Alex Aldana is queer undocumented immigrant rights activist that works as a national/community organizer with a vibrant and very raw/uncensored opinion in the myriad of intersectionalities that impact the Immigrant Youth Movement (DREAMers) and brings strategy and direct action to create a new dialogue & truly bring social justice and equality within the LGBTQ/Immigrant movement. Alex migrated from Guadalajara,Mexico to the United States when he was 16 in 2003 to the beautiful dunes of the Coachella Valley. Greaduated from La Quinta high School in 2005 and not having the stability most middle families have, and experiencing dometic violence in the household,he went on with life and decided to support his mother and sister to work in the farm fields picking grapes and embracing the soil and the culture of the farm worker, construction work, and other opportunities that would help them survive. Alex’s only higher education has been deep-rooted by and for the community: Impacted by the scarce resources in the Coachella valley, he decided to get involved as health advocate for Latino LGBTQ youth, doing HIV/AIDS prevention, education and treatment through social justice, advocacy and empowerment to immigrant communities impacted and oppressed in Southern California. Alex worked as an HIV Counselor, Case Manager and Queer mentor with Bienestar Human Services providing services to Latino LGBTQ youth in Los Angeles, Riverside, and San Bernardino County since 2007. At a local, state and national level , he has contributed with conferences and rallies addressing LGBTQ issues in school districts (Queer Youth Advocacy Day 2008) , marriage equality (Prop 8 campaign), Immigrant rights (May Day March 2010 Queer youth contingent) and representing HIV services for undocumented immigrants at The United States Conference on AIDS in 2011.His devoted contribution at a local level in his community was to create the first lgbtq latino group in the Coachella Valley in 2011. Aldana’s liberation by “Coming out of the shadows” was followed by an action in San Bernardino, CA in 2012 along with the Immigrant Youth Coalition, Where he was arrested protesting against “secure communities/287g” outside of city hall to empower immigrant communities that live in fear because such laws. After coming out publicly with his immigration status he joined the Campaign for an American DREAM, a walking across the country from San Francisco to DC where 5 undocumented students empowered communitites & pushed to stop the massive deportations of DREAM act elegible youth and families President Obama executed and separated in his term. He also organized the hunger strike and occupation at the Obama for America office in Denver,CO on June of the same year, asking for an executive order which replicated across the country and put pressure to issue the Deffered Action for Childhood arrivals a week after the mobilization. Recent work in Albuquerque, NM included organizing the first national encuentro for The Association of Joteria,Arts,Activism and Scholarship (AJAAS) mobilizing undocumented queer youth from the border states of California, Arizona, and Texas. He will continue to address human rights violations and justice with the intersections of his work on HIV prevention, LGBTQ issues, Education, and Immigration along with radical activist groups that cannot and will no longer remain dormant in the shadows.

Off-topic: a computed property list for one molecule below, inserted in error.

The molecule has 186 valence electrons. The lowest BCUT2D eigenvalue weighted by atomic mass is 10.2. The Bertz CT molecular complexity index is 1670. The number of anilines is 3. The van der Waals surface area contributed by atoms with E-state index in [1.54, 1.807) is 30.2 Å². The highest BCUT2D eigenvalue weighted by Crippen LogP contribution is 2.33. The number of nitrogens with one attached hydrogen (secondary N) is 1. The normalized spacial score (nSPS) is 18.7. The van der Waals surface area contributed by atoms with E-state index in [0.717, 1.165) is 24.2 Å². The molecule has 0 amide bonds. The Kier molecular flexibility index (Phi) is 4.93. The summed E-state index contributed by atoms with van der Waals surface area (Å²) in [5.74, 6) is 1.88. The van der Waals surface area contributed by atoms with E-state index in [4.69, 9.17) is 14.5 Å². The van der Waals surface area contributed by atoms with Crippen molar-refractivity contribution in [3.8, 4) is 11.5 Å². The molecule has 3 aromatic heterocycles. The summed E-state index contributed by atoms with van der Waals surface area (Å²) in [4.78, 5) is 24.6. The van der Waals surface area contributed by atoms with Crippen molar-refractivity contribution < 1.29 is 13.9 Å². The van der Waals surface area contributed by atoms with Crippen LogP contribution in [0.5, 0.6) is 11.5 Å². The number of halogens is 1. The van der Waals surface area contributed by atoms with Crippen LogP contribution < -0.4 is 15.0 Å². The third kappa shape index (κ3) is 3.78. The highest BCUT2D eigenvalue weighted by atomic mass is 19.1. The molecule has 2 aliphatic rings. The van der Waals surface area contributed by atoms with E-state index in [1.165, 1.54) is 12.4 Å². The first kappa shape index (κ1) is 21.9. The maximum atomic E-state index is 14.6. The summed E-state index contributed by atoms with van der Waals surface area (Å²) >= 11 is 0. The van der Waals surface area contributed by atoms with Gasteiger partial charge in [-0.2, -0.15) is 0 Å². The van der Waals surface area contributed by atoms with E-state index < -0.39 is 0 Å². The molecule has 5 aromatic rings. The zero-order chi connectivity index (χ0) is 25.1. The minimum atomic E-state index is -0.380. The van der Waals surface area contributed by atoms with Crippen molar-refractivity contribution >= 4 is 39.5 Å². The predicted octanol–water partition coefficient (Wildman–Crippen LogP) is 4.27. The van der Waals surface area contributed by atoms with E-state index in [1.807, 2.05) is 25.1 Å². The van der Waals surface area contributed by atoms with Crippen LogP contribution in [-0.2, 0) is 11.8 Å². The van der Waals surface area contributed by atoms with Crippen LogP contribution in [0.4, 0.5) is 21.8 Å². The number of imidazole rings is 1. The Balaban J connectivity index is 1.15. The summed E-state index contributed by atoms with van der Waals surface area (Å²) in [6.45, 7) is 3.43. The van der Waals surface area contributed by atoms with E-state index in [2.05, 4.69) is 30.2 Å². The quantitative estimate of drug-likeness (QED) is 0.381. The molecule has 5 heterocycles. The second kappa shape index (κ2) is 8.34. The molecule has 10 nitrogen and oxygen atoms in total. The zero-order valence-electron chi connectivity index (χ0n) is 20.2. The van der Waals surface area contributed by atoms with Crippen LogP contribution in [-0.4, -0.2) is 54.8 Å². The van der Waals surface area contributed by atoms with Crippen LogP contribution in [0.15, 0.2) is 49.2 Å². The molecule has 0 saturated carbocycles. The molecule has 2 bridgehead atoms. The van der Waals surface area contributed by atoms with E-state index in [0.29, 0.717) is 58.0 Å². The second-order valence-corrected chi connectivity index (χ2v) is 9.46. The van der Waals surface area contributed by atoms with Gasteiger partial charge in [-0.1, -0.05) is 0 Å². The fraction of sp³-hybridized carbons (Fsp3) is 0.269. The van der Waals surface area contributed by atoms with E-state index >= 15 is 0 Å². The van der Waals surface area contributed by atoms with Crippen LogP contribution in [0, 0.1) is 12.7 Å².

One thought on “The Undocumented Truth